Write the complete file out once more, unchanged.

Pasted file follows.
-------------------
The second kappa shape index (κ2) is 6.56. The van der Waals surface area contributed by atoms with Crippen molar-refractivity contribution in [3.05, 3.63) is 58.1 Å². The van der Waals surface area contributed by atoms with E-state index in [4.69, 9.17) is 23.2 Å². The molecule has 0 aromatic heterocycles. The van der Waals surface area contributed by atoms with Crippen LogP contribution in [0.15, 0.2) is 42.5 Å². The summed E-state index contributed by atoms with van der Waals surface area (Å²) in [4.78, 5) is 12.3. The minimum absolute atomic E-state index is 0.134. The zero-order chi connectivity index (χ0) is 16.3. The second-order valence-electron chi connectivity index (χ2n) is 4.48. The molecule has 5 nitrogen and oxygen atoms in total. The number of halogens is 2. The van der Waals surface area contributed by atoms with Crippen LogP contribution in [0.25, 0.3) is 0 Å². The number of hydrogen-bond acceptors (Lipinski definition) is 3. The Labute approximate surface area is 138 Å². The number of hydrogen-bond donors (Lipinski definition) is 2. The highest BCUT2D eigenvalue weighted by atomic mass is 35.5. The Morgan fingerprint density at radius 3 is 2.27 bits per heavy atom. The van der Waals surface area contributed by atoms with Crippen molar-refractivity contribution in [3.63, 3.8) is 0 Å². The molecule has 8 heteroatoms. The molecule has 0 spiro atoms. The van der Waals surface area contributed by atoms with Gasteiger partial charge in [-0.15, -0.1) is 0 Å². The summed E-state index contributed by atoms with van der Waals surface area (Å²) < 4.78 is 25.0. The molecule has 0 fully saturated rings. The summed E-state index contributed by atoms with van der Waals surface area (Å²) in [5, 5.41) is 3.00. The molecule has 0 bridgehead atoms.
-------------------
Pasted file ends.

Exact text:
The second kappa shape index (κ2) is 6.56. The van der Waals surface area contributed by atoms with Crippen molar-refractivity contribution in [3.05, 3.63) is 58.1 Å². The van der Waals surface area contributed by atoms with E-state index in [4.69, 9.17) is 23.2 Å². The molecule has 0 aromatic heterocycles. The van der Waals surface area contributed by atoms with Crippen LogP contribution in [0.15, 0.2) is 42.5 Å². The summed E-state index contributed by atoms with van der Waals surface area (Å²) in [4.78, 5) is 12.3. The minimum absolute atomic E-state index is 0.134. The zero-order chi connectivity index (χ0) is 16.3. The second-order valence-electron chi connectivity index (χ2n) is 4.48. The molecule has 5 nitrogen and oxygen atoms in total. The number of halogens is 2. The van der Waals surface area contributed by atoms with Crippen LogP contribution in [0.25, 0.3) is 0 Å². The number of hydrogen-bond acceptors (Lipinski definition) is 3. The Labute approximate surface area is 138 Å². The number of hydrogen-bond donors (Lipinski definition) is 2. The highest BCUT2D eigenvalue weighted by atomic mass is 35.5. The Morgan fingerprint density at radius 3 is 2.27 bits per heavy atom. The van der Waals surface area contributed by atoms with Crippen molar-refractivity contribution in [3.63, 3.8) is 0 Å². The molecule has 8 heteroatoms. The molecule has 0 spiro atoms. The van der Waals surface area contributed by atoms with Gasteiger partial charge in [-0.15, -0.1) is 0 Å². The summed E-state index contributed by atoms with van der Waals surface area (Å²) < 4.78 is 25.0. The molecule has 0 fully saturated rings. The summed E-state index contributed by atoms with van der Waals surface area (Å²) in [5, 5.41) is 3.00. The molecule has 0 bridgehead atoms.